The more there is a realization of failure, the more there should be effort to repair the situation and make it better. A good leader will reverse the failure and redefine it by re-examining options critically and selecting the ones that best suit the situation he has found himself in. It is important at this stage that we take proper caution of our sequence of redefining failure. We are not justifying the spinning and twisting of views or issues that communicators often engage in to justify error and misfortune. Neither are we launching into a reverie of perspective and perception. There are universally acceptable standards for success. They are not always judged by the guidelines and assessments of those people who have made themselves umpires. If the outcomes meet the mark, it will be difficult to argue against them, no matter how prim and proper we think our criteria is.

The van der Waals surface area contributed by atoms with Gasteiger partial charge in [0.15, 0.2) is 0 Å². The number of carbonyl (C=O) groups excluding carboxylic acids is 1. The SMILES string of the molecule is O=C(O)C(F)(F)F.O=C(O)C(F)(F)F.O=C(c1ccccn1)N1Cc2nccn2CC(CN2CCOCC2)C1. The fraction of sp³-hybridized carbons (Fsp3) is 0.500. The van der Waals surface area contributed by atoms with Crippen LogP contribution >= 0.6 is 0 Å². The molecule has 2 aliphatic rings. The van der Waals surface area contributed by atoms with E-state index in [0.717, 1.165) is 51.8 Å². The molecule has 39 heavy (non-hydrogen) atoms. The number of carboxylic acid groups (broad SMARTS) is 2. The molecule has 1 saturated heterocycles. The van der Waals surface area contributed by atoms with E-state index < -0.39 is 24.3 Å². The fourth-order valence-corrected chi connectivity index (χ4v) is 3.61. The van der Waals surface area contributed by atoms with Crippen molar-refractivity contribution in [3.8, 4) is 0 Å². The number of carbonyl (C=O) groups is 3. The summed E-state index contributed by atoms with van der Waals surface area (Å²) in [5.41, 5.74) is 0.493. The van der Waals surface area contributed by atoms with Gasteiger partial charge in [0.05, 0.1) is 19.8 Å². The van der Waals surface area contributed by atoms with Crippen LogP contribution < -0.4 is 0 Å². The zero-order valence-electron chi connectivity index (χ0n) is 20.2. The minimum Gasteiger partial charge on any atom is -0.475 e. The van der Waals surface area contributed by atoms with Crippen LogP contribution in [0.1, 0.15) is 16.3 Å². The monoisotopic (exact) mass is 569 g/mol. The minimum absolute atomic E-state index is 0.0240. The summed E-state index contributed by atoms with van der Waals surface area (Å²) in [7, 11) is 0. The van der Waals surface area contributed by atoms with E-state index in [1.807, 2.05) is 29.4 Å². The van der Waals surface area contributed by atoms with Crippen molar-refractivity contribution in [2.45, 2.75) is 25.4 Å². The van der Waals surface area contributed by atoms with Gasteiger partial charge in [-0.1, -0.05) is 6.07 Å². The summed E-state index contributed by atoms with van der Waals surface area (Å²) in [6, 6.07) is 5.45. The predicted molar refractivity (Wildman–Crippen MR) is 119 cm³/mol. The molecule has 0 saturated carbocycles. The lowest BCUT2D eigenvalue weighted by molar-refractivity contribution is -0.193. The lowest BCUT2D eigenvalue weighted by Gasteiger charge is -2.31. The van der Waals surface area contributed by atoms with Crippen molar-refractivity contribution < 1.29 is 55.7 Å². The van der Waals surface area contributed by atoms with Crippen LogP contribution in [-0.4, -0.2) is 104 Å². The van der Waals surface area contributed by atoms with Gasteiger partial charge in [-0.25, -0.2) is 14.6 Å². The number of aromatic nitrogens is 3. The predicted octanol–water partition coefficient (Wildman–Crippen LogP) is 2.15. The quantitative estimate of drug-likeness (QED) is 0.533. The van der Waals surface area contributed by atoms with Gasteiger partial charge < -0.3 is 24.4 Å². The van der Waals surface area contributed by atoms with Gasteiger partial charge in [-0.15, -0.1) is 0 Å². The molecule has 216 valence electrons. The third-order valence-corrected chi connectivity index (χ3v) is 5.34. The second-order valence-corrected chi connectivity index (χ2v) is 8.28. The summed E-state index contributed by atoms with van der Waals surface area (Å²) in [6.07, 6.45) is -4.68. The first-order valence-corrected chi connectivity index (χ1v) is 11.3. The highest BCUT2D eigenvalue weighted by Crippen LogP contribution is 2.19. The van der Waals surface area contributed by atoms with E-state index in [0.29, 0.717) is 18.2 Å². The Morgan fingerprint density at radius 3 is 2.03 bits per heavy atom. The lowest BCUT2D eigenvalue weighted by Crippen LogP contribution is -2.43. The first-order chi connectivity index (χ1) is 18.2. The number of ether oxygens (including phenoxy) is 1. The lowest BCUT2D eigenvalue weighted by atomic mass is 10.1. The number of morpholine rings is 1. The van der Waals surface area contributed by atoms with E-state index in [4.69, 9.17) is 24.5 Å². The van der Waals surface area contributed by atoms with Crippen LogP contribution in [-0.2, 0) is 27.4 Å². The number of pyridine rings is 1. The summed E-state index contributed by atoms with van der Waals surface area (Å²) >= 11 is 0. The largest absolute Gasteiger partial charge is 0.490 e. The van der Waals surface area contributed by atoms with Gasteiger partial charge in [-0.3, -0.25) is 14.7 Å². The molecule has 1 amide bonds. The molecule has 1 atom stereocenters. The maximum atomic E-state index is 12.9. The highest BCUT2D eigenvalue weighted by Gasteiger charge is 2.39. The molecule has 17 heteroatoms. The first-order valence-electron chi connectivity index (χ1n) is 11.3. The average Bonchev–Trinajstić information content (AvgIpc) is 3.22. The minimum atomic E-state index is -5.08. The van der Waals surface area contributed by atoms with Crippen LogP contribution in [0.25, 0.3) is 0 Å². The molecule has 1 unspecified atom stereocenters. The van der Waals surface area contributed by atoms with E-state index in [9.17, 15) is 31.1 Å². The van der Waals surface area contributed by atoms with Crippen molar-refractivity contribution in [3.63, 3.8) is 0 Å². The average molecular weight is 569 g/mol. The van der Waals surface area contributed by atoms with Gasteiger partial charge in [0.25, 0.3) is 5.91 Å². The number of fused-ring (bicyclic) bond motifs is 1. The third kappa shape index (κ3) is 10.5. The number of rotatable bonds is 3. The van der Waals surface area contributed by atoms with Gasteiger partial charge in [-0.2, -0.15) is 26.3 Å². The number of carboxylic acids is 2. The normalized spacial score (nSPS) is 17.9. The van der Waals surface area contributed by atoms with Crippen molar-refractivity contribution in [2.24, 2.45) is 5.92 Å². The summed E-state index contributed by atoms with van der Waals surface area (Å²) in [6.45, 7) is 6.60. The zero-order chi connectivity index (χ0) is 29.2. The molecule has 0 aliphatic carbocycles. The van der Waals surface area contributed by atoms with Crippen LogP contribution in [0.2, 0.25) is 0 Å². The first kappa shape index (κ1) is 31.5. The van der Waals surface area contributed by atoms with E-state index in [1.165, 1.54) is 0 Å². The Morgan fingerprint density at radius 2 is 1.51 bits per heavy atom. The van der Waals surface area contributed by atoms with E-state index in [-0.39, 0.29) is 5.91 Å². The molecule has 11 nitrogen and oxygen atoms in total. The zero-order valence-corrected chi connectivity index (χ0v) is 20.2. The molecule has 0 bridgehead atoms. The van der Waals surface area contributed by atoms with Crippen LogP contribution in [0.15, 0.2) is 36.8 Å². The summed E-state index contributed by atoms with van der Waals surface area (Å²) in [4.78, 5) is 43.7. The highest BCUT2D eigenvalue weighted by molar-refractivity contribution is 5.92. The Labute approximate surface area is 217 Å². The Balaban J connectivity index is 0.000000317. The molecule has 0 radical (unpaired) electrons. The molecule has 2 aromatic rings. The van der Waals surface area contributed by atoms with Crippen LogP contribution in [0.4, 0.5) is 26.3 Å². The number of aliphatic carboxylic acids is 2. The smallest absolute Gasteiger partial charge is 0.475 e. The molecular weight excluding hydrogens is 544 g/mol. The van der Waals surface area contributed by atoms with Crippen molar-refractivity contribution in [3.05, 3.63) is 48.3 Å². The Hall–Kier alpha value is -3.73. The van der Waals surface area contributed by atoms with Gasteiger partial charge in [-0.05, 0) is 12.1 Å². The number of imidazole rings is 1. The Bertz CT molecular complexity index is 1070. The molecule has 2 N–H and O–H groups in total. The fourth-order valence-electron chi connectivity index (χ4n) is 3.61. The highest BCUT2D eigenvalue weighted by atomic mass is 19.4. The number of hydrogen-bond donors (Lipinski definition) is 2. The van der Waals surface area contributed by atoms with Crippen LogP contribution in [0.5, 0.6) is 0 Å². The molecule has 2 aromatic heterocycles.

The core of this redefinition spans from our ability to pick ourselves up and try again till we meet mark we desire. At certain stages of our struggle, it is usually impossible to deny us the success that we have sought, because in most cases it stares everyone in the face, and is difficult to deny.
*Ogundadegbe is a renowned management consultant. He trains managers and executives in the arts of Customer Service, Human Resources Management and Management strategy (email@example.com).